Stroud is thus a shrewd judge of horseflesh of all varieties, and impartial too, which means that his thoughts on the possible course of the week's events deserve serious consideration. His first choice is Kimanicky, in the opening event, the Supreme Novices' Hurdle. "I saw him win last time and I think he'll like the ground, and Nicky [Henderson] always does extremely well. He'll give a very good account."

Stroud knows what it takes to win the Champion Hurdle, and had marked down Kribensis as a serious contender long before he jumped a flight in public. In this year's renewal, "I'd love Danoli to win, they'd probably have to cancel the rest of the races until the next day, but I would definitely side with Alderbrook. Fast ground would be of concern, but he's very classy."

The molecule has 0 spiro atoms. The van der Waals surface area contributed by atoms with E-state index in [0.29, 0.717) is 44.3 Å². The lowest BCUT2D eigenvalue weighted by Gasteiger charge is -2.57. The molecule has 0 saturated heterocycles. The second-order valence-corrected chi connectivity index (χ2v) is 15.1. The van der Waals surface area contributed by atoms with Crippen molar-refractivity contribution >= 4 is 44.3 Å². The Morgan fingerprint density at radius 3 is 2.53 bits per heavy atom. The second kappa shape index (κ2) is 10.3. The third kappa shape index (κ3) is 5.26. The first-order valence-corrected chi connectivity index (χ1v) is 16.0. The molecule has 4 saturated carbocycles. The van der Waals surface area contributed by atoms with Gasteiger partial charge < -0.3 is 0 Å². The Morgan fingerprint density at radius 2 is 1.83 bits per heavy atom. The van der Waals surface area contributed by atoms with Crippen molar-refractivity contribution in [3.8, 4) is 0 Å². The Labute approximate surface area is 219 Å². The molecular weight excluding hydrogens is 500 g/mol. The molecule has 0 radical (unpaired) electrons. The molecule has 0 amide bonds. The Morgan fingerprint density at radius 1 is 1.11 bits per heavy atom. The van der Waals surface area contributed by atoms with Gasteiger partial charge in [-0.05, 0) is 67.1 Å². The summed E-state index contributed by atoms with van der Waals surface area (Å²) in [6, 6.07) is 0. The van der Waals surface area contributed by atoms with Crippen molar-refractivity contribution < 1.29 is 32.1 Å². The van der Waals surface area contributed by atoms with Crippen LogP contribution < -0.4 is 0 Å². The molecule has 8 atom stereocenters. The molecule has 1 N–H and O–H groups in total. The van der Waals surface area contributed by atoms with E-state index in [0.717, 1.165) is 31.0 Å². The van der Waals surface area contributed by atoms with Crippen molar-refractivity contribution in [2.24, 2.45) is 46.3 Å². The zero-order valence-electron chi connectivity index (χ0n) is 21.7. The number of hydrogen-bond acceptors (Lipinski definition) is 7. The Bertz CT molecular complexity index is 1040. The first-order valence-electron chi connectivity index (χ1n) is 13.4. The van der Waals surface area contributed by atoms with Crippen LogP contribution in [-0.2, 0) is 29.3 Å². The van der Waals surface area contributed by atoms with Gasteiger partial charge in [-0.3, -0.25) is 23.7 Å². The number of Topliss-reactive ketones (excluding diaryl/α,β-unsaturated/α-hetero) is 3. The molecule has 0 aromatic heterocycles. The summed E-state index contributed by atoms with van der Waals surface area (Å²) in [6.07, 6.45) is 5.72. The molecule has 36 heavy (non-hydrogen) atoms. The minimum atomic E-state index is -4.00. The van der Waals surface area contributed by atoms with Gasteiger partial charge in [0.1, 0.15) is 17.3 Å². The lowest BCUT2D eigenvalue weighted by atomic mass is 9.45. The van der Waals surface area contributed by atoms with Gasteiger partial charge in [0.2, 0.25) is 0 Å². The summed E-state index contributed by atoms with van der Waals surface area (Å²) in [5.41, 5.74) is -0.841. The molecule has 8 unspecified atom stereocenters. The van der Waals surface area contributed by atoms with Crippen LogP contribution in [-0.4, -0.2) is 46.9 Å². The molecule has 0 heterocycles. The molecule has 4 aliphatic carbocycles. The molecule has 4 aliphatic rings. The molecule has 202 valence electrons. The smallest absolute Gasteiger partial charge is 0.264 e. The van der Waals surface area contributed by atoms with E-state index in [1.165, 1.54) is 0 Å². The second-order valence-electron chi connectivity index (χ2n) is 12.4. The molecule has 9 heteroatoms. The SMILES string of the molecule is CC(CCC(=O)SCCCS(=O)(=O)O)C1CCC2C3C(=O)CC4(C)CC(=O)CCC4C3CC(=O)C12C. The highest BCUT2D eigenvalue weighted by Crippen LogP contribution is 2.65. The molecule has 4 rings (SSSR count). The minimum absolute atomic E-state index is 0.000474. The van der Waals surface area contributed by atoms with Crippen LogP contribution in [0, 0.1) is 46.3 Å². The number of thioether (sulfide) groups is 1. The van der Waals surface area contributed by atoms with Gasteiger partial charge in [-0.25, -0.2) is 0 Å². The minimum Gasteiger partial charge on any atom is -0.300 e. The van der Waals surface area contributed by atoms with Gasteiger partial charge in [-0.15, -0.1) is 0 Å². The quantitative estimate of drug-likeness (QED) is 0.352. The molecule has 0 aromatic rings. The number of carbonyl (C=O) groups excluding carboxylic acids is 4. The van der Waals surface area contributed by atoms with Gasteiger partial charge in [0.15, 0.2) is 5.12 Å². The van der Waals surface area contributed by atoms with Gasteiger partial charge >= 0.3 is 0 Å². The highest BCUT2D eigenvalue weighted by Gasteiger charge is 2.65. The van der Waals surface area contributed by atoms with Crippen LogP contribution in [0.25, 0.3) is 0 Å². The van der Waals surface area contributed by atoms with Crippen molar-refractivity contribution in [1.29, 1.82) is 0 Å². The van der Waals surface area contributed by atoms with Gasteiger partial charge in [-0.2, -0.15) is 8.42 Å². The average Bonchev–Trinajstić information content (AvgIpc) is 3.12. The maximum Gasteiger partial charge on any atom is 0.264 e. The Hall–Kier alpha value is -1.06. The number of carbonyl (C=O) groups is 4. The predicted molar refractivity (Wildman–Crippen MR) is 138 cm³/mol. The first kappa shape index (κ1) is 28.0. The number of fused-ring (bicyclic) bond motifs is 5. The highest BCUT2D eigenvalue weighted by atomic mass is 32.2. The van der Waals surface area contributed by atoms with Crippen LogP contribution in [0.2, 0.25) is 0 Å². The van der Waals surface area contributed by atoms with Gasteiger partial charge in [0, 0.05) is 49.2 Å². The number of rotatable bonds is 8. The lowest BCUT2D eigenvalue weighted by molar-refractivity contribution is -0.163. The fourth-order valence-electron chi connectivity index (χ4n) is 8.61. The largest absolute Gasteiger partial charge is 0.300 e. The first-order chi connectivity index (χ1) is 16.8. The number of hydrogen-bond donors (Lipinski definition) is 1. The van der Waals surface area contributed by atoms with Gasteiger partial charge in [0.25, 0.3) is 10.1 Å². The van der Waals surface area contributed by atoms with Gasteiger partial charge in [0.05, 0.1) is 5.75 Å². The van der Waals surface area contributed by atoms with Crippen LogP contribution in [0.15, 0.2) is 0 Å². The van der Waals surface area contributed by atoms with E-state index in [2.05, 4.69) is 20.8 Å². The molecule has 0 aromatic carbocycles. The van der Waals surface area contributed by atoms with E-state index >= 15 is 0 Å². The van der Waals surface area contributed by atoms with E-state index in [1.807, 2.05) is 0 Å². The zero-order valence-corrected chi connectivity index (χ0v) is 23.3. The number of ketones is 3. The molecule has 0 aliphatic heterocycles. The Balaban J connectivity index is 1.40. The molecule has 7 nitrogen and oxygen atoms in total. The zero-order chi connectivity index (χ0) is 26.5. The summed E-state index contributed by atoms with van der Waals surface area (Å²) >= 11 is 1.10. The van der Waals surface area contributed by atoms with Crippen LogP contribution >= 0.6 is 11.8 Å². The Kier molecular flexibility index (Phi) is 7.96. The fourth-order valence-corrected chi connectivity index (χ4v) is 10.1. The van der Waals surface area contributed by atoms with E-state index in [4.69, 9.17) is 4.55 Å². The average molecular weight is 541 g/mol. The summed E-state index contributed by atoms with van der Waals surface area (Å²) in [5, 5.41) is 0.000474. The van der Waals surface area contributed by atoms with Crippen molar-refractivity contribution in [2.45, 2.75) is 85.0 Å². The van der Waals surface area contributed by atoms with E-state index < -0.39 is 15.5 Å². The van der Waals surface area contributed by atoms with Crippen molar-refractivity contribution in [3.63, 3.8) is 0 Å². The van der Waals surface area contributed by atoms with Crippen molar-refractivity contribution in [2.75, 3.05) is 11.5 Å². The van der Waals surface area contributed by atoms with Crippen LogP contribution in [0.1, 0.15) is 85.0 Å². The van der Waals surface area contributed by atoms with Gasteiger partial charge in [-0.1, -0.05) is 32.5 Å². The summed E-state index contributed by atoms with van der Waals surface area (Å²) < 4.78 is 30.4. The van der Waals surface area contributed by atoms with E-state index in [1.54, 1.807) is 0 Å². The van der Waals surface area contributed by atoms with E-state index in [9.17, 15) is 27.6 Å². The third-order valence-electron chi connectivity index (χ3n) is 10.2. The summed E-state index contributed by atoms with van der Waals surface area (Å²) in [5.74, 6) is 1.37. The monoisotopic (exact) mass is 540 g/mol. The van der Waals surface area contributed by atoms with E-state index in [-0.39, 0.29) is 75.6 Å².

David Nicholson is Stroud's host during Festival week, and his guest anticipates a serious party at Jackdaw's Castle on Wednesday evening. "I have to go with Viking Flagship in the Champion Chase. Sound Man is a very worthy opponent and Strong Platinum could run a good race on the ground, but Viking Flagship seems to be coming into his own."

Later the same day, Wither Or Which is expected to do better than his travelling companions in another head-to-head between Britain and Ireland, when he faces Andanito in the Festival Bumper. The run of luck should continue on Thursday, first in the Stayers' Hurdle and then in the richest prize of all, the Gold Cup.